Florida is the only state in the US which is releasing statistics on a weekly, not daily, basis. Let’s look at these two charts from the Florida Department of Health.
Here is some of the data from August 20–26, 2021:
- New cases = 151,749; Cumulative cases = 3,179,714
- New deaths = 389; Cumulative deaths = 43,979
- Vaccination rate = 68%
- Fully vaccinated people = 10,785,185
The vaccination rate of 68% represents only those who are eligible for vaccination and includes partially vaccinated people. Florida’s population is currently 21,975,117. That makes the actual full vaccination percentage = 49.1%.
Note that archived data on influenza statistics is readily available on the FL Dept of Health web site: Florida Influenza Surveillance Reports 2003–2021
The chart for August 13–19, 2021 is from a screenshot because Florida is immediately removing all traces of older Covid data when the new data is put online:
- New cases = 150,118; Cumulative cases = 3,027,954
- New deaths = 346; Cumulative deaths = 42,252
- Vaccination rate = 66%
- Fully vaccinated people = 10,530,911
Covid Deaths in Florida:
Subtracting the August 26th new deaths from the cumulative deaths should give us the number of August 19th cumulative deaths. However, doing that reveals 1,388 deaths which were not included in the August 19th data.
There were 1,727 deaths reported in Florida during this week. Yet only 23% of deaths (389) are reflected clearly on the August 26th report. This is a 16% increase since last week (1488).
When the state receives a report of a death from a previous week, that information is added to “Cumulative Deaths” without being noted in “Previous Week Deaths.” It usually takes more than one week for death reports to get sent to the state.
Unless someone knows to compare the two data sets from both weeks, that is not apparent. By removing data from August 19th and adding data from August 26th simultaneously, only people who have saved the older data can see what they are doing. It looks like the death rate is 77% better than it is.
On June 4th, the state removed all data from anyone who has not established permanent residency and stopped reporting information from visitors, seasonal residents, and migrant workers. This deleted 744 deaths:
Covid Cases in Florida:
On the August 26th report, Florida reported 3,179,714 cumulative cases. Of those, 151,749 were new. Subtracting the new number from the cumulative one should give us the cumulative number from the previous week: 3,027,965.
However, the August 19th report shows a cumulative number of 3,027,954, a discrepancy of 11 extra cases. Why that difference exists remains unclear. It is a marked improvement from the previous week’s 622 extra cases.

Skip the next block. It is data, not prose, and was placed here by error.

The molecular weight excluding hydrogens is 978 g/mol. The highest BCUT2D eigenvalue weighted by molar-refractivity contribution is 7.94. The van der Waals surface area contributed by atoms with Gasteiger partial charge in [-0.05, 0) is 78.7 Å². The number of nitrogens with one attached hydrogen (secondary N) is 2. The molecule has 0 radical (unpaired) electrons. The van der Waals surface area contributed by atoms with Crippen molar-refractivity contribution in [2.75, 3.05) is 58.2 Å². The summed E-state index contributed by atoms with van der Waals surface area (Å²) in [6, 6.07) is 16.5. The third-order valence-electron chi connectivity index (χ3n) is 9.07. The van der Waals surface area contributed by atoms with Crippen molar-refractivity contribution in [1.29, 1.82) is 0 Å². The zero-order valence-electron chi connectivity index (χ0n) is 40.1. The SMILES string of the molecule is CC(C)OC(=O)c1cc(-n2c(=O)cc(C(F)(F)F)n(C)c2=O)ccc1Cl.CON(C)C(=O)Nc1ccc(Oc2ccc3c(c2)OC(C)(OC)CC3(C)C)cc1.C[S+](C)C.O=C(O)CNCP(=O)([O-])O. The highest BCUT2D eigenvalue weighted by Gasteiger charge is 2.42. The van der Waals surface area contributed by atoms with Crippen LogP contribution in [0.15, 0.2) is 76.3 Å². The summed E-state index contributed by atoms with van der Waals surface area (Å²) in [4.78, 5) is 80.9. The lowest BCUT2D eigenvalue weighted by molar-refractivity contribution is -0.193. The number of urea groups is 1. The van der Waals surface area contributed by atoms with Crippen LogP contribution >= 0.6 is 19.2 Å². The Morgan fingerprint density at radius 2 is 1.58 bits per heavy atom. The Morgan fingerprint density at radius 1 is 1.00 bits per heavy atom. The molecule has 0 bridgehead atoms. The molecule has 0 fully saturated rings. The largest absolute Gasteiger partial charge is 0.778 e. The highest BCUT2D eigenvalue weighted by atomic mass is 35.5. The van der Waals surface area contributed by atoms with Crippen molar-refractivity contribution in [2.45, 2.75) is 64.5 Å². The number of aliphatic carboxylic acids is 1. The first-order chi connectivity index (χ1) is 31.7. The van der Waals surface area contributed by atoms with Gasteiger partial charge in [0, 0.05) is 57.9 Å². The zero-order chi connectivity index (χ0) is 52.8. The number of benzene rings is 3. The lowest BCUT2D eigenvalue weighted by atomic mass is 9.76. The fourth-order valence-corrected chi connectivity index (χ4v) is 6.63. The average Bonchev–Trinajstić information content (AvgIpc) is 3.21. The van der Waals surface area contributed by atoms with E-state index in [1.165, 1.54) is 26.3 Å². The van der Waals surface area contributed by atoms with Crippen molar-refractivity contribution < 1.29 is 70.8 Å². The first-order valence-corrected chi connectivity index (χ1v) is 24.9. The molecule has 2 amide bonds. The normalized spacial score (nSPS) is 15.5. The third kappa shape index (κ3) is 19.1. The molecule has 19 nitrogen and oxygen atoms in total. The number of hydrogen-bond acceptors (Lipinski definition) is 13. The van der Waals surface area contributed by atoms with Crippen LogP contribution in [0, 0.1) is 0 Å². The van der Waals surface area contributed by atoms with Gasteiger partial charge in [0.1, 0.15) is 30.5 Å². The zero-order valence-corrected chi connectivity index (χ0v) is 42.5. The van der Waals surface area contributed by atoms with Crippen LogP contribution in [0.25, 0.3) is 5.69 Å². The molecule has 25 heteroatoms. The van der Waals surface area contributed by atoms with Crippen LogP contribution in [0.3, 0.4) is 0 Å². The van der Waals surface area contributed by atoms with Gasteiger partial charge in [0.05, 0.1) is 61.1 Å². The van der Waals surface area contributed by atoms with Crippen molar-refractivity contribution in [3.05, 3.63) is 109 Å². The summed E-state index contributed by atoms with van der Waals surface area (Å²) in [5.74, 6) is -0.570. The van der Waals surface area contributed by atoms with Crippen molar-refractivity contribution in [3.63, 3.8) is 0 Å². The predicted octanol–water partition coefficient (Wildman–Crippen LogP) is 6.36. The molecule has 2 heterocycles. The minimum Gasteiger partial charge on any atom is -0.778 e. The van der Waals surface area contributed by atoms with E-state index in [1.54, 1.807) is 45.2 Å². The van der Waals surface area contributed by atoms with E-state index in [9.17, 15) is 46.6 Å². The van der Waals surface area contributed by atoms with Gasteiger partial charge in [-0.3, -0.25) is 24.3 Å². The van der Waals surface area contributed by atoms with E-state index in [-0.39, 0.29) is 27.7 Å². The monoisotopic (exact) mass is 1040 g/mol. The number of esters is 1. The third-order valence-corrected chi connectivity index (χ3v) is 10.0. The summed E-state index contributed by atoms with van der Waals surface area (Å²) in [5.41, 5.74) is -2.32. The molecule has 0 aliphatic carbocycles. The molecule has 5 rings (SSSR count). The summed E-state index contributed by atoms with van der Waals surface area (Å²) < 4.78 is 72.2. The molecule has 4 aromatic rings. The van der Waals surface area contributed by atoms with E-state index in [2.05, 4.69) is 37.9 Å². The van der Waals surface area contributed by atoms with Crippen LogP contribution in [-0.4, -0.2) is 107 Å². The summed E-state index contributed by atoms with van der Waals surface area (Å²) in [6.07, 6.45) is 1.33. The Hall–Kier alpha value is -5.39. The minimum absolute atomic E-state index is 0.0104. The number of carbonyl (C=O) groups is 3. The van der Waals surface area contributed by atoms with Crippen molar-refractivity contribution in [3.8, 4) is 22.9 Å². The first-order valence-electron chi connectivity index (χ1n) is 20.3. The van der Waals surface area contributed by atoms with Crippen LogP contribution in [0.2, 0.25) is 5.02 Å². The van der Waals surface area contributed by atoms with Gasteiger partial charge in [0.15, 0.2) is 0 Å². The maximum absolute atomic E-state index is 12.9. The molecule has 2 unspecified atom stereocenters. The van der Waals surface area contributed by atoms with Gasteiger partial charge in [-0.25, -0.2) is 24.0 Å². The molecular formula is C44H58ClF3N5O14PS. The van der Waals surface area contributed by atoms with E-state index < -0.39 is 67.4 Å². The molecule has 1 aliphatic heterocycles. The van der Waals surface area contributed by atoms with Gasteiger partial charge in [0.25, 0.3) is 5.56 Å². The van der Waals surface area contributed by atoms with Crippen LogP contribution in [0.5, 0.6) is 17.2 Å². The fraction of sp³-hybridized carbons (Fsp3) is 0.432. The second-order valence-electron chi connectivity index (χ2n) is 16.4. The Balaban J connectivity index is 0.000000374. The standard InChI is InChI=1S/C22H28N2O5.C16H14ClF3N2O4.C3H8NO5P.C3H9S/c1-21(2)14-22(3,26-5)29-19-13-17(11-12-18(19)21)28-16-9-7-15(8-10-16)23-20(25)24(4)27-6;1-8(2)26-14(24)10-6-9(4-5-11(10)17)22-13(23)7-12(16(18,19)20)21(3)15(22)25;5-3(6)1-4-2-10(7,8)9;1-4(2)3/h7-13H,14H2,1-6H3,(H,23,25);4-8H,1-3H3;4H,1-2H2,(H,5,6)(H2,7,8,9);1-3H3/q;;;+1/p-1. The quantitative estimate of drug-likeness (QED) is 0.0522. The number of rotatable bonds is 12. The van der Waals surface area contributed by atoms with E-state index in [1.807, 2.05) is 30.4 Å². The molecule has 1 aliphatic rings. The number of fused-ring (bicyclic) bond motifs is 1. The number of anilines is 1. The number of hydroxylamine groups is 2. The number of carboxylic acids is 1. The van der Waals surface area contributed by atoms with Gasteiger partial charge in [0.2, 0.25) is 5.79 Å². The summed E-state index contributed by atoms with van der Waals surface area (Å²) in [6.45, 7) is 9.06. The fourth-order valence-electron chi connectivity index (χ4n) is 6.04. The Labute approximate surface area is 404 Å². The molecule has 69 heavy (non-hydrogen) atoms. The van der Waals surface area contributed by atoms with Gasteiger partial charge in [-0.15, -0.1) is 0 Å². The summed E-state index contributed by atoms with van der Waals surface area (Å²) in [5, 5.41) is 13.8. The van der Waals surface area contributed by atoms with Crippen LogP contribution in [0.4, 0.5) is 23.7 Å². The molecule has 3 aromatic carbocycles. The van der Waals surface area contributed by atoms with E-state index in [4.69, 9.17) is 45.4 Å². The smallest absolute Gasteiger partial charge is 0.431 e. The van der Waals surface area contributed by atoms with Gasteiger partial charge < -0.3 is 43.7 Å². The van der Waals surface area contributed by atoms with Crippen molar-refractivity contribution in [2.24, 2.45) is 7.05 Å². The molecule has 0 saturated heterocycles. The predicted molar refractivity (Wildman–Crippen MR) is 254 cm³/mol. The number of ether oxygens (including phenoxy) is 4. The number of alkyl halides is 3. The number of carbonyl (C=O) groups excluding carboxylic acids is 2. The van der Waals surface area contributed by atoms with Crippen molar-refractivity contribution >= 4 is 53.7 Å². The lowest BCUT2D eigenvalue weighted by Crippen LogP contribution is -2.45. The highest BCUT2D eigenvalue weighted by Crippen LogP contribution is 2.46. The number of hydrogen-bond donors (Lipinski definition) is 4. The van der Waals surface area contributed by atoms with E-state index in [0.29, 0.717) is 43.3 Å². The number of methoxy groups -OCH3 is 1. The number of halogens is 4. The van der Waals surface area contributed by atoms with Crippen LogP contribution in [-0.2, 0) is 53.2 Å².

On June 4th, the state removed all data from anyone who is not a permanent resident and stopped reporting it. This deleted 43,535 cases.
Given the current situation in Florida schools, any mention of the number of cases occurring specifically in children under the age of 12 is notably absent:
A professor from the University of South Florida has been compiling data from the state since May 28th. Here is what he has posted about pediatric cases since then until August 20th:
During the week of August 13–19, 26,475 children under twelve tested positive in Florida, an increase of 30% over the previous week. Among those 12–19, 21,740 tested positive, an increase of 26%. In total, 48,215 Florida residents under the age of twenty tested positive.
Many of Florida’s school districts are maintaining their own dashboards. In Hillsborough County, my daughters’ high school has had 31; our elementary school has had 28.
Look at the difference in ease of use between the Dept of Health’s county positivity rates:
You can click on the maps for detailed information on each county. He also lists the data for each week since May 28, 2021, when Florida deleted its daily dashboard.
Covid Hospitalizations in Florida:
You won’t find any hospitalization information on Florida’s Weekly Surveillance Reports.
Florida stopped reporting Covid hospitalization June 24, 2021. However, Florida must relay all hospitalization data to the US Department of Health and Human Services (HHS).
Florida has the worst hospitalization rate for adults in the nation; second worst for children:
You can also find statistics on the CDC’s COVID Data Tracker, choosing Florida as the Jurisdiction and stratifying by any age:
For August 1–26, Florida had 258,151 new admissions for Covid patients.
On August 25th, the numbers of new admissions/100,000 population were:
While the number of hospitalized adults is beginning to fall, the number of children is rising:
Hospital Utilization is also tracked by the HSS. Searching by facility does not include the number of Covid-19 patients. However, after scrolling down to Inpatient Bed Utilization by State, you can choose Florida.
On August 27, 2021, 85% of hospital beds were occupied in Florida, with over one-fourth by Covid patients:
Over half of ICU beds in use in Florida are occupied by Covid patients:
Many hospitals are publishing their own occupancy statistics. For example, Tampa General Hospital released this on August 27th:
I am exceedingly grateful to have discovered that Dr. Jason Salemi from the University of South Florida has been maintaining a database of information available from the Florida Dept of Health since May 28, 2021. He has a wealth of information available on his site: